After our ‘Life on Earth’, moment we went around to chat to the skipper of Felicia and ask his advice on the best time to clear the passage to our north between Rinca, Padar and Komodo Islands. Apparently the current whistles through here and planning with the tides makes life go more swimmingly.  Our man told us his intention was to slip through at 0530 the following morning so with this in mind (and a donation of 16 eggs to the Gadfly’s depleted food reserves) we pulled our anchors and cruised the 15 miles to Padar Island to spend the night just around the corner from the tight spot between Padar and Rinca.  The plan was to get away at 0500 and do a 30 mile hop over the top of Komodo to the big bay on the north of Banta Island between Komodo and Sumbawa.  This turned out to be a very large open anchorage which in normal circumstances would have had the skipper concerned about exposure to northerlies but it seems here people just don’t think quite the same way as sailors more accustomed to the vagaries of weather at higher latitudes.  The anchorage here was in very clear, warm water over coral and sand patches which dropped into deep water very close to shore.  It was also very hot so a swim and snorkel were the order of things followed by the obligatory clean of the hull.  A persistent shaft rattle also prodded the skipper to look closely at the shaft alignment and do the rounds of the engine mounts.  That night it did blow from the north but only at about ten knots, different world up here!

From Banta to Kilo is 60 miles meaning at 5 knots, 12 hours of travel.  We were by this time becoming accustomed to wind in the early morning, especially out of the passes between the islands followed by afternoons of light and often variable winds. By taking advantage of the early pressure we get as many miles in as possible before lighter conditions mean either slow sailing or motor sailing with constant changes to the rig and trim of sails.  For the Gadfly the preferred rig has become put the wind over the quarter, pole out the genoa to windward, main square to leeward on a preventer, with staysail and mizzen also to leeward.  Of course the breeze is not always this accommodating and frustration can become the order of things. Another option is reaching with the big baggy asymmetric in place of the genoa, this is good for 10-15 knots of breeze.  We left Banta at 0200 still in company with Anima and had a great sail in good air till about 1000 when as expected the breeze followed the script and went light. We arrived at Kilo at about 1500 (3.00 PM) and went ashore to see the sights.

The Germans. Anima III.

Kilo is a little fishing village on the north coast of Sumbawa and the locals here probably don’t see too many yachties coming through.  The children were very excited and every one of them was out to follow us around and play soccer with Tim. The women took a liking to Anna and were very keen to know which of us was her husband and “where is your baby”?  As the food situation was getting a bit dire on the Gadfly we went in search of food but only managed to procure eggs, soy sauce and noodles.  Ah well, when in Rome!  After getting back to the boat the skies opened up and had both boats crews running around on deck for showers and washing clothes. Next morning was to be a dawn departure with a parting of ways for the two boats.  Martin is headed for another village stop while the Gadfly was to do a 150 mile jump around to the Gili Islands off the NW tip of Lombok, we plan to catch up in Bali.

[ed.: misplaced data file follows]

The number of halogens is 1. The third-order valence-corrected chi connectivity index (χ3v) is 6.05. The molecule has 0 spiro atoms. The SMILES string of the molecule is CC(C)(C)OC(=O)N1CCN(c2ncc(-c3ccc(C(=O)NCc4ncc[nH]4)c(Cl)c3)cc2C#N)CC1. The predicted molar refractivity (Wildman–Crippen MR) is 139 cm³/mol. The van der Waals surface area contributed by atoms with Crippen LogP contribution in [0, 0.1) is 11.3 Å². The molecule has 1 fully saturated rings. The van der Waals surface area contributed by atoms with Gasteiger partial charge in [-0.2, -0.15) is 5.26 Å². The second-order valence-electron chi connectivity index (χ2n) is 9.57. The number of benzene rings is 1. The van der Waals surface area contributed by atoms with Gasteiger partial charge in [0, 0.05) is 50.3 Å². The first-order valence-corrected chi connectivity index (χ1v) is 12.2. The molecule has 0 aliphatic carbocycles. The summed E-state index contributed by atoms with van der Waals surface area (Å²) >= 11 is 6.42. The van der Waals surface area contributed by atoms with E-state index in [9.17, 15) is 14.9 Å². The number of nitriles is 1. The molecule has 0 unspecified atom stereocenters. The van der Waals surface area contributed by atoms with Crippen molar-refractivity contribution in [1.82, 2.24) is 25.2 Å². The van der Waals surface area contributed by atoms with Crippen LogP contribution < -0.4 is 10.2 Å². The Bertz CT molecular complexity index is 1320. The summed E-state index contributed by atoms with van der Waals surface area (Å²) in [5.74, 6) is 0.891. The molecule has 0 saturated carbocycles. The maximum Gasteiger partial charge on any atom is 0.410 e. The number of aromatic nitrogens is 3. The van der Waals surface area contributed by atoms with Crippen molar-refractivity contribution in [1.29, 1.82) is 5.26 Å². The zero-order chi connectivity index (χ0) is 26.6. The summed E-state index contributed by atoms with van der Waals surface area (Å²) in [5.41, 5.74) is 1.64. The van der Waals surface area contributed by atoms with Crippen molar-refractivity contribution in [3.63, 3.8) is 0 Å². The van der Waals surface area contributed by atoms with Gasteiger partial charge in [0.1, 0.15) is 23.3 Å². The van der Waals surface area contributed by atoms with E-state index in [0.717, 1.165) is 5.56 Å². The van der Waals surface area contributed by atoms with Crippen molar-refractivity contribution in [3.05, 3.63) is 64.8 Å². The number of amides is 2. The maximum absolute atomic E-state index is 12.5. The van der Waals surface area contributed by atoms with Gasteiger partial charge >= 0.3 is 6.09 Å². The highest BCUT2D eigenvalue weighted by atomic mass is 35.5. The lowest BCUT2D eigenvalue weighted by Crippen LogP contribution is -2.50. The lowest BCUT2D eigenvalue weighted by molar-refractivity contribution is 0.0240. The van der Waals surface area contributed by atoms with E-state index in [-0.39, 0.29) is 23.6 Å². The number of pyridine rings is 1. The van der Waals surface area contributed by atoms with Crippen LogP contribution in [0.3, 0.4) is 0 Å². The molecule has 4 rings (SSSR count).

The quay at Kilo.

On fishing villages and more the actual fishermen and their fishing boats, they make navigation here interesting. It seems that their interpretation of navigation lights is somewhat different to most mariners understanding of lights at sea.  Whereas most people have a red light to port and green to starboard, the norm here is flashing red and green viewed through 360 degrees and sometimes blue and white flashing through 360 degrees.  This of course doesn’t help at all with aspect and given their seemingly erratic movement at times it becomes incomprehensible what said boat operators intentions might be.  It gets even better when there are a number of them in close company doing their thing and the area starts to take on the look of a nightclub dance floor.  During the day it does get easier where the guy on the boat waves little table tennis size bats of hand things indicating where his nets might be.  However, when there are a number or them they all wave them in different directions making direction something of a lottery.  Ah well, it’s their water so the best option is keep well clear and wave; they always wave back.

So here we are ensconced on a mooring off the tourist and backpacker hotspot at Gili Trawalgan.  This is party time stuff and last night Tim and Trevor did a job on themselves.  The skipper wisely pulled the pin at about 1230 and went back to the boat. The two intrepid Kiwis however, managed to lose the girls who had offered them somewhere to sleep and eventually slept on the beach; much discussion about the need to try and use the phones we have bought so as to avoid sleeping on beaches!  This place is quite the contrast to places like Kupang and Kilo with shops, bars, hawkers, music blaring, t-shirts for sale, diving trips to be had, glass bottom boats etc etc.  The plan from here is to leave very early tomorrow morning and work the tides for the 70 mile passage to Benoa Harbour on Bali.  There we expect to see more bars, more restaurants more t-shirts, more hawkers and more beer.

Go Pies!


One Response to “Kupang, Dragons, Fishermen and Bars. 22Sep2010”

  1. Debbie Duckworth Says:

    To the Skipper and Crew,
    Outstanding adventures & thank you for sharing! Some very important info for those courageous souls who love the sea, its inhabitants, peoples, & travel. Keep it up – the sails, the good wind, your good sense, the fun… Hope you find more fish and coral. 😦 Will look forward to more posts.